iOS 8 Deprecated quite a few things- for instance if you did a map search using the Xamarin MapDemo, it uses a UISearchDisplayController but that’s now deprecated and you are meant to start using UISearchController instead.

Knowing which version of iOS your App is running on then becomes important. While I can use the older UISearchDisplayController on iOS 8, I can’t use the newer UISearchController on iOS 7.

Now I’ve been previously using this property to check if the OS is a certain version.

        public bool IsiOS8
        {
            get { return UIDevice.CurrentDevice.CheckSystemVersion(8, 0); }
        }

But I think it’s better to check if a version is >= 7 and for that purposes the MonoTouch.Foundation class provides NSProcessInfo() with it’s OperatingSystemVersion and Major and Minor properties. Note I’ve also changed IsiOS8 from a property to a function.

        public static bool IsiOS8()
{
return (new NSProcessInfo().OperatingSystemVersion.Major >= 8);
}

I’ve not mastered AutoLayout, but if you want to resize a label, there’s a few of things you need to do. The image below shows a slider used to control a font size.

 

Resizing a label with a slider

Here I’ve omitted the declarations but fontlabel is a UiLabel, Support.FontSize is a float, and fontSlider is a UISlider. This is the code.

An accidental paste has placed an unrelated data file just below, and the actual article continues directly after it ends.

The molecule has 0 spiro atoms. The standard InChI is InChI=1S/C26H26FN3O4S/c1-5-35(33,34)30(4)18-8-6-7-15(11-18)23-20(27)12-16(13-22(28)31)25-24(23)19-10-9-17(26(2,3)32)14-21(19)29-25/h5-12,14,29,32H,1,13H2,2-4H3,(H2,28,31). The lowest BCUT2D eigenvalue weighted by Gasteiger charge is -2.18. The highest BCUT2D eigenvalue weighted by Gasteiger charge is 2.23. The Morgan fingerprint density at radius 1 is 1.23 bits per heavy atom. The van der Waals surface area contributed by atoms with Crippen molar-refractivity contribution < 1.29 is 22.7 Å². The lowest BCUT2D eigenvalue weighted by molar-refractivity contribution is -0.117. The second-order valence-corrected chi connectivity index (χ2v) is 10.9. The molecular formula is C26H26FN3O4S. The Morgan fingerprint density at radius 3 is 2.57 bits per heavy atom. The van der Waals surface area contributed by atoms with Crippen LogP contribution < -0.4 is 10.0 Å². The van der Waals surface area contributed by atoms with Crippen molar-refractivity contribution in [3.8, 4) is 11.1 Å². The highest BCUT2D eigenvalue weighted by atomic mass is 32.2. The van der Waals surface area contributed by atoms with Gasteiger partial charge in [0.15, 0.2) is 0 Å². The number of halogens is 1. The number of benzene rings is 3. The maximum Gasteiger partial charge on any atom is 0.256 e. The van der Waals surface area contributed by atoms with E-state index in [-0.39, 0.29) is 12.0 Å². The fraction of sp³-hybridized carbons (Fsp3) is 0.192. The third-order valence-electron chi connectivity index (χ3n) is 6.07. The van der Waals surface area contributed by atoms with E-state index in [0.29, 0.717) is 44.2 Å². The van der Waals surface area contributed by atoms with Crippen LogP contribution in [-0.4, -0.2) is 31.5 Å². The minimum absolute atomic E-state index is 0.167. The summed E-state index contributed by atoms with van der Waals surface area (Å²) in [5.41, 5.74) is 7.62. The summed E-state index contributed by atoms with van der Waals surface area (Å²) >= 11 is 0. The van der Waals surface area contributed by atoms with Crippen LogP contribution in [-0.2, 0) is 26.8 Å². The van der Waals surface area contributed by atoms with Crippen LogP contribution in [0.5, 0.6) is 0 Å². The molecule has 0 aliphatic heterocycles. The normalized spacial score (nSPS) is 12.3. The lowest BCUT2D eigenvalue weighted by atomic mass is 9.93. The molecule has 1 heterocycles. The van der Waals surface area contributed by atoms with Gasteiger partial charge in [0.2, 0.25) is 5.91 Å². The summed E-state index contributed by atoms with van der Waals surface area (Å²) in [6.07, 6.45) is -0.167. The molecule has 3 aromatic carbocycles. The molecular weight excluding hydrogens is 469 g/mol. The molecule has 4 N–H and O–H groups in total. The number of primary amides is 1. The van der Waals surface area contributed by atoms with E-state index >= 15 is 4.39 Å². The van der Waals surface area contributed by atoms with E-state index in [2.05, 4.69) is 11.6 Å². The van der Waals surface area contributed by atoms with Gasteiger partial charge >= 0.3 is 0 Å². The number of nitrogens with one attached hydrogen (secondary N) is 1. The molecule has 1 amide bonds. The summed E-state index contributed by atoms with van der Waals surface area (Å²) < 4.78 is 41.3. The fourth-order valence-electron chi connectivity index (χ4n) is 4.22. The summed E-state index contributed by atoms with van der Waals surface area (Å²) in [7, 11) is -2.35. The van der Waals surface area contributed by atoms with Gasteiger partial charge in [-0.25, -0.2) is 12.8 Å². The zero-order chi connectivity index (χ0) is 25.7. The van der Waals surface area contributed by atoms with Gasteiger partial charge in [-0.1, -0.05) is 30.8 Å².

fontlabel = new UILabel()
            {
                Text = @"Font Size",
                Lines = 1,               
                TextColor = Support.uTextColor,
                BackgroundColor = Support.BackColor,
                LineBreakMode = UILineBreakMode.WordWrap,
                Frame = new RectangleF(10, 320, Frame.Width - 20, 30),
                Font = UIFont.FromName("Helvetica", Support.FontSize)
            };
            fontlabel.SizeToFit();
            AddSubview(fontlabel);
            fontslider = new UISlider(new RectangleF(5, 350, Frame.Width - 5, 30))
            {
                MinValue = 11f,
                MaxValue = 30f,
                Value = Support.FontSize
            };
            fontslider.ValueChanged += HandleFontSliderChanged;

        private void HandleFontSliderChanged(object sender, EventArgs e)
        {
            Support.FontSize = fontslider.Value;